Most adults experience decay, and the National Dental Epidemiology Programme for England 2018 reported that 90% of adults have at least one restoration . Dental caries results in localised and progressive demineralisation of the dental hard tissue; if undisturbed, the bacterial insult will cause the pulp of the tooth to become inflamed and persistent inflammation can lead to irreversible pulpitis (when the vital inflamed pulp is incapable of healing) , pulp necrosis and abscess formation. Management of dental caries centres around primary prevention and/or operative intervention involving caries removal prior to the irreversible pulpitis stage. Preserving the pulp in a healthy state with sustained vitality, preventing apical periodontitis or abscess formation and developing minimally invasive biologically based therapies are key themes within contemporary clinical practice.
The recent position statement from the European Society of Endodontology (ESE 2019)  explains the challenge of managing deep caries and pulp exposure. If primary prevention and/or operative intervention involving caries removal prior to irreversible pulpitis fails, root canal treatment (RCTx) involving complete removal of the pulp is the only option (other than extraction) for patients with irreversible pulpitis, but it is a technically demanding procedure, especially in premolar and molar teeth and increases patient anxiety . It is also time-consuming and costly to the NHS and patients. In Scotland, 111,000 RCTxs were provided in 2017/2018, costing £8.9m, and approximately 80% of this cost relates to RCTxs on premolar and molar teeth. Extrapolating these figures to England suggests the total cost of this treatment may be in excess of £71m per year.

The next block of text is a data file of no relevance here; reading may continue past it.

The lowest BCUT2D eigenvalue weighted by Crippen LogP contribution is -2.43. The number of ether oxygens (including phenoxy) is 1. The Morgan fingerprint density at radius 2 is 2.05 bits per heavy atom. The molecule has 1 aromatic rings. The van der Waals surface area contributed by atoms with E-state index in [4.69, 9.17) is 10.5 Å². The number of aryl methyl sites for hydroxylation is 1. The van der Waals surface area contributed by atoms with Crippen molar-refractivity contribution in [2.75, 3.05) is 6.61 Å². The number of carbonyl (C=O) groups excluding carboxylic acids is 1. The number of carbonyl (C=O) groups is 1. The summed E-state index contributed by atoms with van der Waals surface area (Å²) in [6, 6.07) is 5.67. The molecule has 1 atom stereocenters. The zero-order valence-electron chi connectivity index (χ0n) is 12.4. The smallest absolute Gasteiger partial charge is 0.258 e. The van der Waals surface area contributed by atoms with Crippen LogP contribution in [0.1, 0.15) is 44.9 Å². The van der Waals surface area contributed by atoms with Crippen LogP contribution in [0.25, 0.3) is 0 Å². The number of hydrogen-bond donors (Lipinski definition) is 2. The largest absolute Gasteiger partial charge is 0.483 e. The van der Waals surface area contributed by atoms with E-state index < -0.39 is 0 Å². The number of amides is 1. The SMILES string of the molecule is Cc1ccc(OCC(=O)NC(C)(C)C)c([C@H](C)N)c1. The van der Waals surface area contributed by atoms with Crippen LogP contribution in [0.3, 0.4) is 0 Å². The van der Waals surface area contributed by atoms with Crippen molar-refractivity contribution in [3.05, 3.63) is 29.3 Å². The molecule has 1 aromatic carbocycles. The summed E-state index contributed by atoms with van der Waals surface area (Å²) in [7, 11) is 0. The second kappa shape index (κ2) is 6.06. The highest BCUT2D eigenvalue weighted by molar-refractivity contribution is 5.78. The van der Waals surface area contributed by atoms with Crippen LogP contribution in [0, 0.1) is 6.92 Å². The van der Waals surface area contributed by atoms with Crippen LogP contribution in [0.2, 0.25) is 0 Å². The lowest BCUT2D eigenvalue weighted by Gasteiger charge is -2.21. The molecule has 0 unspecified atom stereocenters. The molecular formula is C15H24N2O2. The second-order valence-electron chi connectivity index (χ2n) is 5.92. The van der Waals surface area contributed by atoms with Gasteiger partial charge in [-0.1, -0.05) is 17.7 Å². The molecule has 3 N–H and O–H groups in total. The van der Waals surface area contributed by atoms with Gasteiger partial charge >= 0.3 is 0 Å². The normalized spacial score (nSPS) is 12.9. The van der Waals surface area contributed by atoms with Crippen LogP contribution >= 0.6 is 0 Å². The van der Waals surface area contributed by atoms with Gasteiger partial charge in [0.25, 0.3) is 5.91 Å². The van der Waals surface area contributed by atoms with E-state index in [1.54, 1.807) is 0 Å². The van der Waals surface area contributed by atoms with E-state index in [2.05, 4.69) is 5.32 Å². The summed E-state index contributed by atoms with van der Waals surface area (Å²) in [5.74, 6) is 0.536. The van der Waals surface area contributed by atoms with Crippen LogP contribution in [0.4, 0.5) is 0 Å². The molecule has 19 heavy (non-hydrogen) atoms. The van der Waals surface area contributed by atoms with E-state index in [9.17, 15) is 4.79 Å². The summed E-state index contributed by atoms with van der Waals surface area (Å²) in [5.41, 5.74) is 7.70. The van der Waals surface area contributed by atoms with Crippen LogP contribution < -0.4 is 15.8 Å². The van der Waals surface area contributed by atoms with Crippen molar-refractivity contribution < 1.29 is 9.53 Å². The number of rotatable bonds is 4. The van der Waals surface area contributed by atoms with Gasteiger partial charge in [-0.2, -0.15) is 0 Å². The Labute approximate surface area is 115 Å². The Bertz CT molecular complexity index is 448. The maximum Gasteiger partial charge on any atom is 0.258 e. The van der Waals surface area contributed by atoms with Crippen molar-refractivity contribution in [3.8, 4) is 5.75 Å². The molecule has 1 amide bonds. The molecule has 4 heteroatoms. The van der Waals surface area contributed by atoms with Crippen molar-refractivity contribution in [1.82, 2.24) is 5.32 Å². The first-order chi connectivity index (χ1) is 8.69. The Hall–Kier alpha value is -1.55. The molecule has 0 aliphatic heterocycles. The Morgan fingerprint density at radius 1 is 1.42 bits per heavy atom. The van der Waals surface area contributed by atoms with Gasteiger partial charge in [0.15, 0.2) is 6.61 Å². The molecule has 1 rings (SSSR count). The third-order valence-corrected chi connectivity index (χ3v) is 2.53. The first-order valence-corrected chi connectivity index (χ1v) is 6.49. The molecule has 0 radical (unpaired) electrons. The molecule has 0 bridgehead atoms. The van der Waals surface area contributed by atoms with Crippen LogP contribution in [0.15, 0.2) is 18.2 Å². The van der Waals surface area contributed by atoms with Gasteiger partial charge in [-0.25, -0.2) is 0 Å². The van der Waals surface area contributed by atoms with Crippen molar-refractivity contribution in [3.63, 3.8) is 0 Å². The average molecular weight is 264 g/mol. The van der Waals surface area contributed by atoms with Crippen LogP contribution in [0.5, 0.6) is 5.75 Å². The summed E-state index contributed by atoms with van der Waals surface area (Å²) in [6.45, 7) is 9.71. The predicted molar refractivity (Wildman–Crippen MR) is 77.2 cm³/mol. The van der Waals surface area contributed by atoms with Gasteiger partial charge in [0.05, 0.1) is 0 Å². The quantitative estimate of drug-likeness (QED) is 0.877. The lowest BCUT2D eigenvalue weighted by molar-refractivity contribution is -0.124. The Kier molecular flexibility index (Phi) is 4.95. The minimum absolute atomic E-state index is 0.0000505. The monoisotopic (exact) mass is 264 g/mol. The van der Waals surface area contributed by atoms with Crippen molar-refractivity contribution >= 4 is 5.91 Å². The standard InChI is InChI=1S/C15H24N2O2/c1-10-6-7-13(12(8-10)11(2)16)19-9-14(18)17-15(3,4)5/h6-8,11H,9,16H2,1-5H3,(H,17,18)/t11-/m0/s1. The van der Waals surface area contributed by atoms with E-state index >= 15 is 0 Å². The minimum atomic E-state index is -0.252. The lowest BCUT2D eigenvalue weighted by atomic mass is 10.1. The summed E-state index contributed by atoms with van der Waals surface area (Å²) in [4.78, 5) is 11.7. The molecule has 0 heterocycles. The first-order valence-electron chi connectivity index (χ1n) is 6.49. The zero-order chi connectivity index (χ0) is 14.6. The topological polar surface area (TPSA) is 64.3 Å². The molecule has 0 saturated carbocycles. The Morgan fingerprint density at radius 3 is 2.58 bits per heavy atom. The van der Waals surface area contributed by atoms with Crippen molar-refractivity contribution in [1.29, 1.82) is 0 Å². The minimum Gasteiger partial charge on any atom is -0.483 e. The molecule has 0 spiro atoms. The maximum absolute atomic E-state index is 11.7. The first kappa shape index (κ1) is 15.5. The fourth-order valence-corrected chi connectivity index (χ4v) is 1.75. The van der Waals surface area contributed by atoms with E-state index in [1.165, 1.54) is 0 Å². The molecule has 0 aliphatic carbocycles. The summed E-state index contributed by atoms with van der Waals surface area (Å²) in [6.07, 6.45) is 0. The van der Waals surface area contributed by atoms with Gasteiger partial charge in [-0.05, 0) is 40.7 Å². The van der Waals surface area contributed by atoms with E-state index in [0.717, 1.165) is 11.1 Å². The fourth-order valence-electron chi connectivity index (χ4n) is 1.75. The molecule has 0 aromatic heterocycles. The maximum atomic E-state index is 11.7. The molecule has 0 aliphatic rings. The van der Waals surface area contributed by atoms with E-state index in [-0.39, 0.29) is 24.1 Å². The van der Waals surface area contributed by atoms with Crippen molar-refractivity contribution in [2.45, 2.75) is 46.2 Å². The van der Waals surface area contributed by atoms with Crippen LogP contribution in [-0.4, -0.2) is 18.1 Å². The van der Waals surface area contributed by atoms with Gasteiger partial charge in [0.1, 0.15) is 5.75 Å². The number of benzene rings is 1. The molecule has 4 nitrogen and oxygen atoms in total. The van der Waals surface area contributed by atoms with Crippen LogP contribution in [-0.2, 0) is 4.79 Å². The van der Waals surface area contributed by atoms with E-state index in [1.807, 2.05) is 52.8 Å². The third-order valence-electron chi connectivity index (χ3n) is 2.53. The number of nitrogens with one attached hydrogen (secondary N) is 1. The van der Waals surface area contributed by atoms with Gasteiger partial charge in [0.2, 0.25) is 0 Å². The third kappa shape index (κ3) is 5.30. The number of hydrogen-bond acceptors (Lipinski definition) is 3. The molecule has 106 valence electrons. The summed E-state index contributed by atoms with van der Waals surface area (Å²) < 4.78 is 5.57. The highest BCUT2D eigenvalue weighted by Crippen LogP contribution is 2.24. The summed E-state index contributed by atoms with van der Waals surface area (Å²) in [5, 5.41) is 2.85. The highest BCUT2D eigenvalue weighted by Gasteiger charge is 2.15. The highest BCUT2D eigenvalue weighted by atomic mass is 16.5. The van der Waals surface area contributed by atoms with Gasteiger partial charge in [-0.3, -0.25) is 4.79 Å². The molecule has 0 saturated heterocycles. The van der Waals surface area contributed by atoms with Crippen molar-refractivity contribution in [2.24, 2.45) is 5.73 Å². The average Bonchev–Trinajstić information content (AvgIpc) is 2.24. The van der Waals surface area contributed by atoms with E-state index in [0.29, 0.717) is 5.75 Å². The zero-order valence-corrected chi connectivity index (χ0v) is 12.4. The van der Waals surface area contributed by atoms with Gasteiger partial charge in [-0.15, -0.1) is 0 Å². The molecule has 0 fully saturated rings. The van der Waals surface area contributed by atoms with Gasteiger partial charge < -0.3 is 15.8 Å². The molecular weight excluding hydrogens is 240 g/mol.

Partial irreversible pulpitis is the initial stage of irreversible pulp damage, confined to the coronal (crown) pulp whilst the radicular (root) pulp remains vital, i.e. a healthy blood supply is maintained to the pulp tissue in the roots of the tooth. The full pulpotomy (FP) technique of removing the coronal pulp may keep the radicular pulp vital. Systematic reviews and randomised controlled trials suggest that pulpotomy may offer comparable treatment success rates and might be a cost-effective alternative to RCTx, but the evidence base is weak and sparse for the management of vital mature teeth with clinical signs of irreversible pulpitis in the UK NHS [13,14,15,16]. Two randomised controlled trials conducted in an adult population reported a success rate of pulpotomy comparable to RCTx (97.6% vs 98.3% at 1 year ; 85% vs 87.5% at 18 months ). However, both trials were conducted outside of the UK and in the secondary care setting. These studies have limited generalisability due to the lack of methodological rigour, difference in the health systems and the clinical approaches used. There is one ongoing trial in the UK  looking at this research question in a secondary care setting.